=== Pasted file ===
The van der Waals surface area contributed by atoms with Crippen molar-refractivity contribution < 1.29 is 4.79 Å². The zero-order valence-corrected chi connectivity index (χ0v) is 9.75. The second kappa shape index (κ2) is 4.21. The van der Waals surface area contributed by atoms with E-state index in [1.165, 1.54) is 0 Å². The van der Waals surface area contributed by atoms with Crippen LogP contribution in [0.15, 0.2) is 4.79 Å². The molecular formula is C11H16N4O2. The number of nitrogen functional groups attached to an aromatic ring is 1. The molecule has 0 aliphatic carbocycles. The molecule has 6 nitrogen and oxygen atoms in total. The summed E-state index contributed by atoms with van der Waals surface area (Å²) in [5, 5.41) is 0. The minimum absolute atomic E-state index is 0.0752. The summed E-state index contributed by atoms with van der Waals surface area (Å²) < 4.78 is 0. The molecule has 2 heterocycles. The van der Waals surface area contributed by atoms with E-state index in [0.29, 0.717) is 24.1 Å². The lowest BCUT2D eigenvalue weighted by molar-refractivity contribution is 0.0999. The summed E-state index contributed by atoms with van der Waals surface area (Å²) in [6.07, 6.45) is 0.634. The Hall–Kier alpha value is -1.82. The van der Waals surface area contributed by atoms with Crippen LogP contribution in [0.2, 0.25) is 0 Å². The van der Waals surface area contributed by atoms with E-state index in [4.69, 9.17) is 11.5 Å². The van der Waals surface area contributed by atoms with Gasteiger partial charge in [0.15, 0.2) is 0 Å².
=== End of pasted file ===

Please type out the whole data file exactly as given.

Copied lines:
The van der Waals surface area contributed by atoms with Crippen molar-refractivity contribution < 1.29 is 4.79 Å². The zero-order valence-corrected chi connectivity index (χ0v) is 9.75. The second kappa shape index (κ2) is 4.21. The van der Waals surface area contributed by atoms with E-state index in [1.165, 1.54) is 0 Å². The van der Waals surface area contributed by atoms with Crippen LogP contribution in [0.15, 0.2) is 4.79 Å². The molecular formula is C11H16N4O2. The number of nitrogen functional groups attached to an aromatic ring is 1. The molecule has 0 aliphatic carbocycles. The molecule has 6 nitrogen and oxygen atoms in total. The summed E-state index contributed by atoms with van der Waals surface area (Å²) in [5, 5.41) is 0. The minimum absolute atomic E-state index is 0.0752. The summed E-state index contributed by atoms with van der Waals surface area (Å²) < 4.78 is 0. The molecule has 2 heterocycles. The van der Waals surface area contributed by atoms with E-state index in [0.29, 0.717) is 24.1 Å². The lowest BCUT2D eigenvalue weighted by molar-refractivity contribution is 0.0999. The summed E-state index contributed by atoms with van der Waals surface area (Å²) in [6.07, 6.45) is 0.634. The Hall–Kier alpha value is -1.82. The van der Waals surface area contributed by atoms with Crippen LogP contribution in [0.2, 0.25) is 0 Å². The van der Waals surface area contributed by atoms with E-state index in [4.69, 9.17) is 11.5 Å². The van der Waals surface area contributed by atoms with Gasteiger partial charge in [0.15, 0.2) is 0 Å².